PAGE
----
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    Opocher G & Schiavi F. Genetics of pheochromocytomas and paragangliomas. Best Practice & Research. Clinical Endocrinology & Metabolism 2010 24 943956. (doi:10.1016/j.beem.2010.05.001)

    • Search Google Scholar
    • Export Citation
  • 6

    Bryant J, Farmer J, Kessler LJ, Townsend RR & Nathanson KL. Pheochromocytoma: the expanding genetic differential diagnosis. Journal of the National Cancer Institute 2003 95 11961204. (doi:10.1093/jnci/djg024)

    • Search Google Scholar
    • Export Citation
  • 7

    Lenders JWM, Duh Q-Y, Eisenhofer G, Gimenez-Roqueplo A-P, Grebe SKG, Murad MH, Naruse M, Pacak K & Young WF Endocrine Society. Pheochromocytoma and paraganglioma: an endocrine society clinical practice guideline. Journal of Clinical Endocrinology and Metabolism 2014 99 19151942. (doi:10.1210/jc.2014-1498)

    • Search Google Scholar
    • Export Citation
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    Pinson S, Créange A, Barbarot S, Stalder JF, Chaix Y, Rodriguez D, Sanson M, Bernheim A, D’incan M & Doz F [Neurofibromatosis 1: recommendations for management]. Annales de Dermatologie et de Vénéréologie 2001 128 567575.

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    • Export Citation
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    Zinnamosca L, Petramala L, Cotesta D, Marinelli C, Schina M, Cianci R, Giustini S, Sciomer S, Anastasi E & Calvieri S Neurofibromatosis type 1 (NF1) and pheochromocytoma: prevalence, clinical and cardiovascular aspects. Archives of Dermatological Research 2011 303 317325. (doi:10.1007/s00403-010-1090-z)

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    • Export Citation
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    de Wailly P, Oragano L, Radé F, Beaulieu A, Arnault V, Levillain P & Kraimps JL. Malignant pheochromocytoma: new malignancy criteria. Langenbeck’s Archives of Surgery/Deutsche Gesellschaft Für Chirurgie 2012 397 239246. (doi:10.1007/s00423-011-0850-3)

    • Search Google Scholar
    • Export Citation
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    Haissaguerre M, Courel M, Caron P, Denost S, Dubessy C, Gosse P, Appavoupoulle V, Belleannée G, Jullié M-L & Montero-Hadjadje M Normotensive incidentally discovered pheochromocytomas display specific biochemical, cellular, and molecular characteristics. Journal of Clinical Endocrinology and Metabolism 2013 98 43464354. (doi:10.1210/jc.2013-1844)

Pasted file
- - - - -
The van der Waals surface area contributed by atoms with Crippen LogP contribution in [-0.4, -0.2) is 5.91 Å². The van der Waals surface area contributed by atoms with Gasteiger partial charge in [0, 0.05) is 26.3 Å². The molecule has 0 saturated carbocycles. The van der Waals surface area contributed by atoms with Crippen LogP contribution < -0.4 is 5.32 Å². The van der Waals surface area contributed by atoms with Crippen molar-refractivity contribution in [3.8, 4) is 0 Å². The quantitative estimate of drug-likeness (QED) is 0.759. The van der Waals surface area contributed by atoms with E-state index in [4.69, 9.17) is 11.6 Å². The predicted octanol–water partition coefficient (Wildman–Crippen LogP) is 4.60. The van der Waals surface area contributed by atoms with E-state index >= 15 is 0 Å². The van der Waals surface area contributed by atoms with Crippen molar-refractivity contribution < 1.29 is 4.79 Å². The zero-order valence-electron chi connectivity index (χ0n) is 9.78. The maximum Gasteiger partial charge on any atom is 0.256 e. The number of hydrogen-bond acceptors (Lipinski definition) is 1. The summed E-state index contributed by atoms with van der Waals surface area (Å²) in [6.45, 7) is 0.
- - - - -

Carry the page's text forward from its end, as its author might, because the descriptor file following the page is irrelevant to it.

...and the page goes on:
• Search Google Scholar
    • Export Citation
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    Walther MM, Herring J, Enquist E, Keiser HR & Linehan WM. von Recklinghausen’s disease and pheochromocytomas. Journal of Urology 1999 162 15821586. (doi:10.1016/S0022-5347(05)68171-2)

    • Search Google Scholar
    • Export Citation
  • 13

    Plouin P-F & Gimenez-Roqueplo A-P. Pheochromocytomas and secreting paragangliomas. Orphanet Journal of Rare Diseases 2006 1 49. (doi:10.1186/1750-1172-1-49)

    • Search Google Scholar
    • Export Citation
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    Bausch B, Borozdin W & Neumann HPH & European-American Pheochromocytoma Study Group. Clinical and genetic characteristics of patients with neurofibromatosis type 1 and pheochromocytoma. New England Journal of Medicine 2006 354 27292731. (doi:10.1056/NEJMbib66006)

    • Search Google Scholar
    • Export Citation
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    Eisenhofer G, Lenders JWM, Goldstein DS, Mannelli M, Csako G, Walther MM, Brouwers FM & Pacak K. Pheochromocytoma catecholamine phenotypes and prediction of tumor size and location by use of plasma free metanephrines. Clinical Chemistry 2005 51 735744. (doi:10.1373/clinchem.2004.045484)

    • Search Google Scholar
    • Export Citation
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    Zelinka T, Eisenhofer G & Pacak K. Pheochromocytoma as a catecholamine producing tumor: implications for clinical practice. Stress 2007 10 195203. (doi:10.1080/10253890701395896)

    • Search Google Scholar
    • Export Citation
  • 17

    Eisenhofer G, Lenders JWM, Timmers H, Mannelli M, Grebe SK, Hofbauer LC, Bornstein SR, Tiebel O, Adams K & Bratslavsky G Measurements of plasma methoxytyramine, normetanephrine, and metanephrine as discriminators of different hereditary forms of pheochromocytoma. Clinical Chemistry 2011 57 411420. (doi:10.1373/clinchem.2010.153320)

    • Search Google Scholar
    • Export Citation
  • 18

    Perry CG, Sawka AM, Singh R, Thabane L, Bajnarek J & Young WF. The diagnostic efficacy of urinary fractionated metanephrines measured by tandem mass spectrometry in detection of pheochromocytoma. Clinical Endocrinology 2007 66 703708. (doi:10.1111/j.1365-2265.2007.02805.x)